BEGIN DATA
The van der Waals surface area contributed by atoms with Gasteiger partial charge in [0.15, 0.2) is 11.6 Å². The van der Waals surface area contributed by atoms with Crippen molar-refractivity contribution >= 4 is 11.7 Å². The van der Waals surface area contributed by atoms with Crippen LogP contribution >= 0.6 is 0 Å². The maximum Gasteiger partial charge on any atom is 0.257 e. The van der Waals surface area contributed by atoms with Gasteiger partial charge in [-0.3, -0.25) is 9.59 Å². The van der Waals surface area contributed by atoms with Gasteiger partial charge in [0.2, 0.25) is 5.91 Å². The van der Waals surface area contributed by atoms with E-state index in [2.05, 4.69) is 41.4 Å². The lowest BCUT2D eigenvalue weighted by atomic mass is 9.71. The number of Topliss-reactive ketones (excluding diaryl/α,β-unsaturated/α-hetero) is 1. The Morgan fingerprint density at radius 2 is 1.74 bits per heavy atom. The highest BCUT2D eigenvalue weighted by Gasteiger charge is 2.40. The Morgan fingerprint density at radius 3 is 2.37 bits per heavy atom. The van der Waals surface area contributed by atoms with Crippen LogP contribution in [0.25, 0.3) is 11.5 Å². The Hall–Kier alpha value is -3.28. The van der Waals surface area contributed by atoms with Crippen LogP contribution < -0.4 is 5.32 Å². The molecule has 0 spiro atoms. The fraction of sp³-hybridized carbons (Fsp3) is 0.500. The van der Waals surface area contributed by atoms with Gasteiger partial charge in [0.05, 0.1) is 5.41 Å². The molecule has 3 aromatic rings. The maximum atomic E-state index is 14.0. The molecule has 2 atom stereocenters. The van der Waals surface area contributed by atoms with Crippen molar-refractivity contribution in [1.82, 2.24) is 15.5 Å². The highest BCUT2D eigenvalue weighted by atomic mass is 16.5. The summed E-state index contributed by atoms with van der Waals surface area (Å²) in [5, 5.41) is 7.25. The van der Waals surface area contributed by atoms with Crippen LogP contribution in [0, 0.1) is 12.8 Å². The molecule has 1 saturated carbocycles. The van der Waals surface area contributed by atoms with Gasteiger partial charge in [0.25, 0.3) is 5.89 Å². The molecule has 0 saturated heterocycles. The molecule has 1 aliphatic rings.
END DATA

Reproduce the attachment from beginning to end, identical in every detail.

The van der Waals surface area contributed by atoms with Gasteiger partial charge in [0.15, 0.2) is 11.6 Å². The van der Waals surface area contributed by atoms with Crippen molar-refractivity contribution >= 4 is 11.7 Å². The van der Waals surface area contributed by atoms with Crippen LogP contribution >= 0.6 is 0 Å². The maximum Gasteiger partial charge on any atom is 0.257 e. The van der Waals surface area contributed by atoms with Gasteiger partial charge in [-0.3, -0.25) is 9.59 Å². The van der Waals surface area contributed by atoms with Gasteiger partial charge in [0.2, 0.25) is 5.91 Å². The van der Waals surface area contributed by atoms with E-state index in [2.05, 4.69) is 41.4 Å². The lowest BCUT2D eigenvalue weighted by atomic mass is 9.71. The number of Topliss-reactive ketones (excluding diaryl/α,β-unsaturated/α-hetero) is 1. The Morgan fingerprint density at radius 2 is 1.74 bits per heavy atom. The highest BCUT2D eigenvalue weighted by Gasteiger charge is 2.40. The Morgan fingerprint density at radius 3 is 2.37 bits per heavy atom. The van der Waals surface area contributed by atoms with Crippen LogP contribution in [0.25, 0.3) is 11.5 Å². The Hall–Kier alpha value is -3.28. The van der Waals surface area contributed by atoms with Crippen LogP contribution < -0.4 is 5.32 Å². The molecule has 0 spiro atoms. The fraction of sp³-hybridized carbons (Fsp3) is 0.500. The van der Waals surface area contributed by atoms with Gasteiger partial charge in [0.05, 0.1) is 5.41 Å². The molecule has 3 aromatic rings. The maximum atomic E-state index is 14.0. The molecule has 2 atom stereocenters. The van der Waals surface area contributed by atoms with Crippen molar-refractivity contribution in [1.82, 2.24) is 15.5 Å². The highest BCUT2D eigenvalue weighted by atomic mass is 16.5. The summed E-state index contributed by atoms with van der Waals surface area (Å²) in [5, 5.41) is 7.25. The van der Waals surface area contributed by atoms with Crippen LogP contribution in [0, 0.1) is 12.8 Å². The molecule has 1 saturated carbocycles. The van der Waals surface area contributed by atoms with Gasteiger partial charge in [0.25, 0.3) is 5.89 Å². The molecule has 0 saturated heterocycles. The molecule has 1 aliphatic rings.